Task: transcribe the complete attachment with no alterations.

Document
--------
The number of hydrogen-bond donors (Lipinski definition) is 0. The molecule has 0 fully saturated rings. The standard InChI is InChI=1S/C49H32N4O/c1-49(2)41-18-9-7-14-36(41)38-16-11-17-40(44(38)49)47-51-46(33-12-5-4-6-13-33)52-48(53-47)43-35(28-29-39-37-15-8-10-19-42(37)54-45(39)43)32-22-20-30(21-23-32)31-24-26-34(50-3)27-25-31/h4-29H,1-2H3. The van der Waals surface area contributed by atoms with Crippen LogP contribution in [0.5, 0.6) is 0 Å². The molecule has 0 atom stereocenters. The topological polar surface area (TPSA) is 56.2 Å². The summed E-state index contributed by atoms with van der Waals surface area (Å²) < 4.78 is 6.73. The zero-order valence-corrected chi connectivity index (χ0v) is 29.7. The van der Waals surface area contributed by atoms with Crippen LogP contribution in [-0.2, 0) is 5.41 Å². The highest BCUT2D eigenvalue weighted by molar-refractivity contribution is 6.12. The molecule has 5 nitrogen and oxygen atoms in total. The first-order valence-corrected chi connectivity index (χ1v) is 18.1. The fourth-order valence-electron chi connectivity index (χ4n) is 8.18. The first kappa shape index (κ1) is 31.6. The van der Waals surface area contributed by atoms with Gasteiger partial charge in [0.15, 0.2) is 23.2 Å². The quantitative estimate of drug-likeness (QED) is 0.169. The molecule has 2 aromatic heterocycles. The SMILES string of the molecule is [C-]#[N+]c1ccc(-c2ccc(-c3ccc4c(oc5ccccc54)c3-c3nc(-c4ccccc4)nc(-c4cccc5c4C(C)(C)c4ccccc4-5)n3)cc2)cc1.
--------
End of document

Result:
The number of hydrogen-bond donors (Lipinski definition) is 0. The molecule has 0 fully saturated rings. The standard InChI is InChI=1S/C49H32N4O/c1-49(2)41-18-9-7-14-36(41)38-16-11-17-40(44(38)49)47-51-46(33-12-5-4-6-13-33)52-48(53-47)43-35(28-29-39-37-15-8-10-19-42(37)54-45(39)43)32-22-20-30(21-23-32)31-24-26-34(50-3)27-25-31/h4-29H,1-2H3. The van der Waals surface area contributed by atoms with Crippen LogP contribution in [0.5, 0.6) is 0 Å². The molecule has 0 atom stereocenters. The topological polar surface area (TPSA) is 56.2 Å². The summed E-state index contributed by atoms with van der Waals surface area (Å²) < 4.78 is 6.73. The zero-order valence-corrected chi connectivity index (χ0v) is 29.7. The van der Waals surface area contributed by atoms with Crippen LogP contribution in [-0.2, 0) is 5.41 Å². The highest BCUT2D eigenvalue weighted by molar-refractivity contribution is 6.12. The molecule has 5 nitrogen and oxygen atoms in total. The first-order valence-corrected chi connectivity index (χ1v) is 18.1. The fourth-order valence-electron chi connectivity index (χ4n) is 8.18. The first kappa shape index (κ1) is 31.6. The van der Waals surface area contributed by atoms with Gasteiger partial charge in [0.15, 0.2) is 23.2 Å². The quantitative estimate of drug-likeness (QED) is 0.169. The molecule has 2 aromatic heterocycles. The SMILES string of the molecule is [C-]#[N+]c1ccc(-c2ccc(-c3ccc4c(oc5ccccc54)c3-c3nc(-c4ccccc4)nc(-c4cccc5c4C(C)(C)c4ccccc4-5)n3)cc2)cc1.